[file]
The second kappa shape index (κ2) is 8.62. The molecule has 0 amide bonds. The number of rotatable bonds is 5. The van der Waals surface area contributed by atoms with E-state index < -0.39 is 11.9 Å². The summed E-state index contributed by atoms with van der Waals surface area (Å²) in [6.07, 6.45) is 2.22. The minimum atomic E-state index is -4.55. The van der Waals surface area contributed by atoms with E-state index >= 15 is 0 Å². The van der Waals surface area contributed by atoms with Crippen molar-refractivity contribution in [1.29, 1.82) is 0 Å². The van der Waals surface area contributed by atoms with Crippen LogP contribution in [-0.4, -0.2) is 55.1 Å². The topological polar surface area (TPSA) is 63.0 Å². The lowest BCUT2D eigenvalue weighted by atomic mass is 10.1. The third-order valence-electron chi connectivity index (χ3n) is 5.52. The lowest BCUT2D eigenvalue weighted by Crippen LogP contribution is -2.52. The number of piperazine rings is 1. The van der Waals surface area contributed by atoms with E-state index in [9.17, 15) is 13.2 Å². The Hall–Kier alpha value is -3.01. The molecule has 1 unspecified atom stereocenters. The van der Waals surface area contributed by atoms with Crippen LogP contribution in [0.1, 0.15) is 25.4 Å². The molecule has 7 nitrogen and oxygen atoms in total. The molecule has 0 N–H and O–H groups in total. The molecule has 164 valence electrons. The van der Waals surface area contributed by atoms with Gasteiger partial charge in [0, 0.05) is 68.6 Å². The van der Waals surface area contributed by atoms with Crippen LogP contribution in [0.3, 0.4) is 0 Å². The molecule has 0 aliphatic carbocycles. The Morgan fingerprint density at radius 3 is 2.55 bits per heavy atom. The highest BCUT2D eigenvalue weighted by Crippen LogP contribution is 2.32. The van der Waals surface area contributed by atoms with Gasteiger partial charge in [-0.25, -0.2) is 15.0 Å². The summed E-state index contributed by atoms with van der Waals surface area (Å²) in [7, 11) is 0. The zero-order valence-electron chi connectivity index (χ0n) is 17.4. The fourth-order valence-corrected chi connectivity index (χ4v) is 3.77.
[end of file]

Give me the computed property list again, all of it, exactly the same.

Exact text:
The second kappa shape index (κ2) is 8.62. The molecule has 0 amide bonds. The number of rotatable bonds is 5. The van der Waals surface area contributed by atoms with E-state index < -0.39 is 11.9 Å². The summed E-state index contributed by atoms with van der Waals surface area (Å²) in [6.07, 6.45) is 2.22. The minimum atomic E-state index is -4.55. The van der Waals surface area contributed by atoms with E-state index >= 15 is 0 Å². The van der Waals surface area contributed by atoms with Crippen molar-refractivity contribution in [1.29, 1.82) is 0 Å². The van der Waals surface area contributed by atoms with Crippen LogP contribution in [-0.4, -0.2) is 55.1 Å². The topological polar surface area (TPSA) is 63.0 Å². The lowest BCUT2D eigenvalue weighted by atomic mass is 10.1. The third-order valence-electron chi connectivity index (χ3n) is 5.52. The lowest BCUT2D eigenvalue weighted by Crippen LogP contribution is -2.52. The number of piperazine rings is 1. The van der Waals surface area contributed by atoms with E-state index in [9.17, 15) is 13.2 Å². The Hall–Kier alpha value is -3.01. The molecule has 1 unspecified atom stereocenters. The van der Waals surface area contributed by atoms with Crippen LogP contribution in [0.1, 0.15) is 25.4 Å². The molecule has 7 nitrogen and oxygen atoms in total. The molecule has 0 N–H and O–H groups in total. The molecule has 164 valence electrons. The van der Waals surface area contributed by atoms with Gasteiger partial charge in [0, 0.05) is 68.6 Å². The van der Waals surface area contributed by atoms with Crippen LogP contribution in [0.3, 0.4) is 0 Å². The molecule has 0 aliphatic carbocycles. The Morgan fingerprint density at radius 3 is 2.55 bits per heavy atom. The highest BCUT2D eigenvalue weighted by Crippen LogP contribution is 2.32. The van der Waals surface area contributed by atoms with Gasteiger partial charge in [-0.25, -0.2) is 15.0 Å². The summed E-state index contributed by atoms with van der Waals surface area (Å²) in [7, 11) is 0. The zero-order valence-electron chi connectivity index (χ0n) is 17.4. The fourth-order valence-corrected chi connectivity index (χ4v) is 3.77.